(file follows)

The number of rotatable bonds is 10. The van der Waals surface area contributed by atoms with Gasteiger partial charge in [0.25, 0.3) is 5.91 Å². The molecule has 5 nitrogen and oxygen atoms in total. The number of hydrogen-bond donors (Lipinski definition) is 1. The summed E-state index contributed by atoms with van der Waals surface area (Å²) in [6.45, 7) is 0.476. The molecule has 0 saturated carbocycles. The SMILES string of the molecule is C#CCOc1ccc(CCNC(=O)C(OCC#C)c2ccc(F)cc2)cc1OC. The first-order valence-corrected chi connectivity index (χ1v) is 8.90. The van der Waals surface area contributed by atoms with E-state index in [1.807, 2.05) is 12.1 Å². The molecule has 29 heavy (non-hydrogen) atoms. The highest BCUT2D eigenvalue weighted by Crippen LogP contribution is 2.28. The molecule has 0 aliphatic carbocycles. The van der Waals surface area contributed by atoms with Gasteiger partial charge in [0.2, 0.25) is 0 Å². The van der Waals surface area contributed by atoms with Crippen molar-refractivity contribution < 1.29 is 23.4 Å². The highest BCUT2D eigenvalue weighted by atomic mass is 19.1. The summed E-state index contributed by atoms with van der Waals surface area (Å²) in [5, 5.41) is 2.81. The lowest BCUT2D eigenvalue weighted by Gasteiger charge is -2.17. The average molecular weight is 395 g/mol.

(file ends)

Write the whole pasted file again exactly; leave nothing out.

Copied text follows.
The number of rotatable bonds is 10. The van der Waals surface area contributed by atoms with Gasteiger partial charge in [0.25, 0.3) is 5.91 Å². The molecule has 5 nitrogen and oxygen atoms in total. The number of hydrogen-bond donors (Lipinski definition) is 1. The summed E-state index contributed by atoms with van der Waals surface area (Å²) in [6.45, 7) is 0.476. The molecule has 0 saturated carbocycles. The SMILES string of the molecule is C#CCOc1ccc(CCNC(=O)C(OCC#C)c2ccc(F)cc2)cc1OC. The first-order valence-corrected chi connectivity index (χ1v) is 8.90. The van der Waals surface area contributed by atoms with E-state index in [1.807, 2.05) is 12.1 Å². The molecule has 29 heavy (non-hydrogen) atoms. The highest BCUT2D eigenvalue weighted by Crippen LogP contribution is 2.28. The molecule has 0 aliphatic carbocycles. The van der Waals surface area contributed by atoms with Gasteiger partial charge in [0.2, 0.25) is 0 Å². The van der Waals surface area contributed by atoms with Crippen molar-refractivity contribution < 1.29 is 23.4 Å². The highest BCUT2D eigenvalue weighted by atomic mass is 19.1. The summed E-state index contributed by atoms with van der Waals surface area (Å²) in [5, 5.41) is 2.81. The lowest BCUT2D eigenvalue weighted by Gasteiger charge is -2.17. The average molecular weight is 395 g/mol.